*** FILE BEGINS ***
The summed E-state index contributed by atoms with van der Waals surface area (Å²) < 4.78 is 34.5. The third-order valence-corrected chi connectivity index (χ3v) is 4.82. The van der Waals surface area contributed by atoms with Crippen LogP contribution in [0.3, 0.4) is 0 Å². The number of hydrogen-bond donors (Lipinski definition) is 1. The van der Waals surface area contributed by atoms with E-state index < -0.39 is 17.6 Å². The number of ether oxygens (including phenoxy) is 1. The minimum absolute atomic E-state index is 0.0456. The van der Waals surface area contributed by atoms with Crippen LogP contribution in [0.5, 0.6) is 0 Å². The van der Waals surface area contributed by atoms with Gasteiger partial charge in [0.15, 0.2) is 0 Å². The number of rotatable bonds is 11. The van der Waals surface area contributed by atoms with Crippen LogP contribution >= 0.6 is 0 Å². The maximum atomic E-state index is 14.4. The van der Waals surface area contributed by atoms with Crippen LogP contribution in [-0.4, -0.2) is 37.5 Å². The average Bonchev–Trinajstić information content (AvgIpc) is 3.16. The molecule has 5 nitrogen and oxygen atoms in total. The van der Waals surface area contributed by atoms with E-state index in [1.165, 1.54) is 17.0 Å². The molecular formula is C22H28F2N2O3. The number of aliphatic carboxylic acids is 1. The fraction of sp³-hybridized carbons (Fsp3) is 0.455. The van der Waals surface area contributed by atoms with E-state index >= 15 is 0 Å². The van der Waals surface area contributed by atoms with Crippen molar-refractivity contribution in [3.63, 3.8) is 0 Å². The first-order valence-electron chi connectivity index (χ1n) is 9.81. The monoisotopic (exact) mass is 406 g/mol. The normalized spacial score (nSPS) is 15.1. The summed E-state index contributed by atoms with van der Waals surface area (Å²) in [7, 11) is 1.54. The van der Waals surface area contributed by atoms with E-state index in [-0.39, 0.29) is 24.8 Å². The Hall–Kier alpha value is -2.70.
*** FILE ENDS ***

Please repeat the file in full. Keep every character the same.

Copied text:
The summed E-state index contributed by atoms with van der Waals surface area (Å²) < 4.78 is 34.5. The third-order valence-corrected chi connectivity index (χ3v) is 4.82. The van der Waals surface area contributed by atoms with Crippen LogP contribution in [0.3, 0.4) is 0 Å². The number of hydrogen-bond donors (Lipinski definition) is 1. The van der Waals surface area contributed by atoms with E-state index < -0.39 is 17.6 Å². The number of ether oxygens (including phenoxy) is 1. The minimum absolute atomic E-state index is 0.0456. The van der Waals surface area contributed by atoms with Crippen LogP contribution in [0.5, 0.6) is 0 Å². The van der Waals surface area contributed by atoms with Gasteiger partial charge in [0.15, 0.2) is 0 Å². The number of rotatable bonds is 11. The van der Waals surface area contributed by atoms with Crippen LogP contribution >= 0.6 is 0 Å². The maximum atomic E-state index is 14.4. The van der Waals surface area contributed by atoms with Crippen LogP contribution in [-0.4, -0.2) is 37.5 Å². The average Bonchev–Trinajstić information content (AvgIpc) is 3.16. The molecule has 5 nitrogen and oxygen atoms in total. The van der Waals surface area contributed by atoms with E-state index in [1.165, 1.54) is 17.0 Å². The molecular formula is C22H28F2N2O3. The number of aliphatic carboxylic acids is 1. The fraction of sp³-hybridized carbons (Fsp3) is 0.455. The van der Waals surface area contributed by atoms with E-state index >= 15 is 0 Å². The van der Waals surface area contributed by atoms with Crippen molar-refractivity contribution in [3.63, 3.8) is 0 Å². The first-order valence-electron chi connectivity index (χ1n) is 9.81. The monoisotopic (exact) mass is 406 g/mol. The normalized spacial score (nSPS) is 15.1. The summed E-state index contributed by atoms with van der Waals surface area (Å²) in [7, 11) is 1.54. The van der Waals surface area contributed by atoms with E-state index in [-0.39, 0.29) is 24.8 Å². The Hall–Kier alpha value is -2.70.